For public services: European Commission (Social Protection Committee), A voluntary European Quality Framework for social services (2010).
See for example the City of Vienna at http://www.wien.gv.at/integration/monitor.html. See also the examples set by the City of Lyon and the French Ministry of Economy and Finance, soon to be followed by the Ministry of Interior: http://www.immigration.gouv.fr/spip.php?page=actus&id_rubrique=254&id_article=2451. In Germany, see the call from the Association of German Towns and Municipalities for increasing the proportion of migrant workers in the public sector: http://www.dstgb.de/dstgb/Schwerpunkte/Integration%20und%20Zuwanderung/Integrationspolitik%20und%20Einb%C3% BCrgerungsfragen/St%C3%A4dte%20und%20Gemeindebund%20f%C3%BCr%20%22Integrationspakt%22%20mit%20Bund%20und%20L%C3%A4ndern/. Finally, see also the 2008 call for adapted municipal services from Local Finland, the association of Finnish local authorities: http://www.kunnat.net/binary.asp?path=1;161;279;280;60954;95046;143361;143364;143377&field=FileAttachment&versi on=1 8 See http://www.iso.org/iso/iso_9000_selection_and_use.htm
European Foundation for Quality Management (EFQM).9 Other examples are the Australian Charter on Service Delivery in a Diverse Society10 and the Supplier Diversity Management Tool.11 The Module can use these tools and adapt them with a view to making them useful for smaller and even for more informal organisations. Such tools usually include measures to establish needs and potentialities, stakeholder consultations, communications strategies, target setting, 12 prospective impact assessments (such as market research), implementation and monitoring, retrospective impact assessments (complaint mechanisms, customer satisfaction surveys, etc.) and evaluations. The incremental (step-by-step) approach makes the Module a flexible quality management instrument that can be used on an on-going basis (and not only on a one off project basis). The communications component of the Module aims to:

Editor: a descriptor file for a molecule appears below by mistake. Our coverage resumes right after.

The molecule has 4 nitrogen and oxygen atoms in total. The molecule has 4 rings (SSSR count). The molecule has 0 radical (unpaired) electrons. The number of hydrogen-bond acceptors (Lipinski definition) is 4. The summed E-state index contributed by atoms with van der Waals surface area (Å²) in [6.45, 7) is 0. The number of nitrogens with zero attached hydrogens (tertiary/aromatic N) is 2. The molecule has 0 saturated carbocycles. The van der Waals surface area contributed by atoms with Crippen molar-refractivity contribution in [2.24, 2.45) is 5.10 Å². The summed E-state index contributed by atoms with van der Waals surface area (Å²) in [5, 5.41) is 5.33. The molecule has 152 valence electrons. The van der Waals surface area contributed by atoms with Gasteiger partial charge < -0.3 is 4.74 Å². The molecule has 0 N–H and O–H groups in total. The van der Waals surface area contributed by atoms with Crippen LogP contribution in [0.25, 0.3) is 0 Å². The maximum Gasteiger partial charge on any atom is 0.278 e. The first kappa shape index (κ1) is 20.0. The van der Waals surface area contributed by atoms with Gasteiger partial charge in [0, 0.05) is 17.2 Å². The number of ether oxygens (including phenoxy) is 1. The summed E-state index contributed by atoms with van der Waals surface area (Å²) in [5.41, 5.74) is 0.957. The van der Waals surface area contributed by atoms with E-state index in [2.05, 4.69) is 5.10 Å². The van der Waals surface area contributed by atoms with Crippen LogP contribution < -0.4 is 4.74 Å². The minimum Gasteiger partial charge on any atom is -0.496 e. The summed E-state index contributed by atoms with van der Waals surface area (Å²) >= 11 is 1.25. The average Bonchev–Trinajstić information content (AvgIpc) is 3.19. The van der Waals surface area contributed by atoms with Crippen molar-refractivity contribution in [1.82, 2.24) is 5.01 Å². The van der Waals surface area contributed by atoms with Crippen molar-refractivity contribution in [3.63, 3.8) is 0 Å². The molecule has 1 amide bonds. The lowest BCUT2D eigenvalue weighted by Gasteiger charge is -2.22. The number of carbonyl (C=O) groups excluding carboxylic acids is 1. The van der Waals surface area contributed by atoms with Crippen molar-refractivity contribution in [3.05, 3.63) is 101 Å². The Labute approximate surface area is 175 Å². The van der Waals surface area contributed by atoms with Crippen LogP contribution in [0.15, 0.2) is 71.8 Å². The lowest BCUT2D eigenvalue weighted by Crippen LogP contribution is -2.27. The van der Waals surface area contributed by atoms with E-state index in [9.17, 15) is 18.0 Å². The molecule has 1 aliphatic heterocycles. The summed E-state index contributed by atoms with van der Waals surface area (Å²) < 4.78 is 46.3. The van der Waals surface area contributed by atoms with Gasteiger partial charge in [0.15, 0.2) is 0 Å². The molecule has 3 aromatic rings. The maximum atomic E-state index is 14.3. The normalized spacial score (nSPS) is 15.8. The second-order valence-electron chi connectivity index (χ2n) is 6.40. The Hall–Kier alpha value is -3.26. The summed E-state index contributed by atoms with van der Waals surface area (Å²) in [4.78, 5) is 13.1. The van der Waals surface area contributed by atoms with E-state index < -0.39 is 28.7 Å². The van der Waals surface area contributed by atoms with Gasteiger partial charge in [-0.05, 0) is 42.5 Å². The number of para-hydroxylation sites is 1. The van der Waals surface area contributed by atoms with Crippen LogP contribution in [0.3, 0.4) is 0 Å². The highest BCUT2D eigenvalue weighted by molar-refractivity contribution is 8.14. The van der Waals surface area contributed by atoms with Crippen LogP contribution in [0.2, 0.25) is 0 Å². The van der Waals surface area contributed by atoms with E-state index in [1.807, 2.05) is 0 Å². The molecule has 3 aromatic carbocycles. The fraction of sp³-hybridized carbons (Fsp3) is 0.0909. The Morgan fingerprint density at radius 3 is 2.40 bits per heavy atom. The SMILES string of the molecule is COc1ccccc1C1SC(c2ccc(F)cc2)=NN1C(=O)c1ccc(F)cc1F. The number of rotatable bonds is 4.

Raise awareness (explain why action is needed and work on its acceptance) Identify opportunities and challenges (to focus and guide action) Build consensus (to reach out to and increase involvement of stakeholders) Disseminate results (to contribute to sustainability).
The Module should also provide guidance on the measurement and evaluation of societal entities’ openness by using qualitative and quantitative indicators, including:
Number of diversity policy plans and analysis of their contents Human and financial resources made available to support diversity policy implementation Number of recruitment, promotion and retention efforts and their success rates Number of surveys among potential employees, suppliers and (service) users and analysis of results Number of efforts to identify and (successfully) eliminate obstacles Uptake of opportunities: number of people recruited, employed, and retained number of suppliers added and engaged number of services tailored to needs and user satisfaction.
See http://www.efqm.org/en/Home/eventspublications/Publications/PublicationsProcessSurveyTools/tabid/277/Default.aspx 10 See the tool as reproduced in the report on benchmarking integration policies prepared by Jan Niessen and Thomas Huddleston for the European Parliament (2007): http://www.migpolgroup.org/public/docs/18.Benchmarking_Integration_EN_01.07.pdf 11 See Jan Niessen et al, Supplier Diversity Assessment Framework (published by Supplier Diversity Europe and MPG, forthcoming). 12 See Mary-Anne Kate, Target setting for improving the socio-economic situation of migrants and ethnic minorities in Europe. Paper prepared by MPG for the European Network Against Racism (2011) and available at: http://cms.horus.be/files/99935/MediaArchive/publications/pubTargetSetting_final%20lowres.pdf.